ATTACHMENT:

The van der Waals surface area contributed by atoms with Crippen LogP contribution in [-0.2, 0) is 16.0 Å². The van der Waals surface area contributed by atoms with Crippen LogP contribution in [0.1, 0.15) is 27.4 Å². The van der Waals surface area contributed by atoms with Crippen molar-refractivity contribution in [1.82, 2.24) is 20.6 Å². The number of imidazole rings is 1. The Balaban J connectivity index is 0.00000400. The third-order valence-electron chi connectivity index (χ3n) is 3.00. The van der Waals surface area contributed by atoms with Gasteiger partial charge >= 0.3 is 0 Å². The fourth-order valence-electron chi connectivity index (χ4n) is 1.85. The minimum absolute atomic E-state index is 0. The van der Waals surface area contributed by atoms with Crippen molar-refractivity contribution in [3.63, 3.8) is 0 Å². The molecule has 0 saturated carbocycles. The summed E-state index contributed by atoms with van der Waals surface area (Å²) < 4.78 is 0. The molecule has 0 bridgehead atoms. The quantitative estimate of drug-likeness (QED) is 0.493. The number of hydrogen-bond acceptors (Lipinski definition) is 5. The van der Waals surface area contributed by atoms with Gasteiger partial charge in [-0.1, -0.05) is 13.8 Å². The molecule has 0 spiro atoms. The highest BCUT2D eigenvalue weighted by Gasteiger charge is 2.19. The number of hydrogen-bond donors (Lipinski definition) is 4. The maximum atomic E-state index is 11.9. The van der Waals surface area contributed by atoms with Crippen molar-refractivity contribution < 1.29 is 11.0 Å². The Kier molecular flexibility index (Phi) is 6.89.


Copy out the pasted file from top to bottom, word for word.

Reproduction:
The van der Waals surface area contributed by atoms with Crippen LogP contribution in [-0.2, 0) is 16.0 Å². The van der Waals surface area contributed by atoms with Crippen LogP contribution in [0.1, 0.15) is 27.4 Å². The van der Waals surface area contributed by atoms with Crippen molar-refractivity contribution in [1.82, 2.24) is 20.6 Å². The number of imidazole rings is 1. The Balaban J connectivity index is 0.00000400. The third-order valence-electron chi connectivity index (χ3n) is 3.00. The van der Waals surface area contributed by atoms with Gasteiger partial charge >= 0.3 is 0 Å². The fourth-order valence-electron chi connectivity index (χ4n) is 1.85. The minimum absolute atomic E-state index is 0. The van der Waals surface area contributed by atoms with Crippen molar-refractivity contribution in [3.63, 3.8) is 0 Å². The molecule has 0 saturated carbocycles. The summed E-state index contributed by atoms with van der Waals surface area (Å²) < 4.78 is 0. The molecule has 0 bridgehead atoms. The quantitative estimate of drug-likeness (QED) is 0.493. The number of hydrogen-bond acceptors (Lipinski definition) is 5. The van der Waals surface area contributed by atoms with Gasteiger partial charge in [-0.1, -0.05) is 13.8 Å². The molecule has 0 spiro atoms. The highest BCUT2D eigenvalue weighted by Gasteiger charge is 2.19. The number of hydrogen-bond donors (Lipinski definition) is 4. The maximum atomic E-state index is 11.9. The van der Waals surface area contributed by atoms with Crippen molar-refractivity contribution < 1.29 is 11.0 Å². The Kier molecular flexibility index (Phi) is 6.89.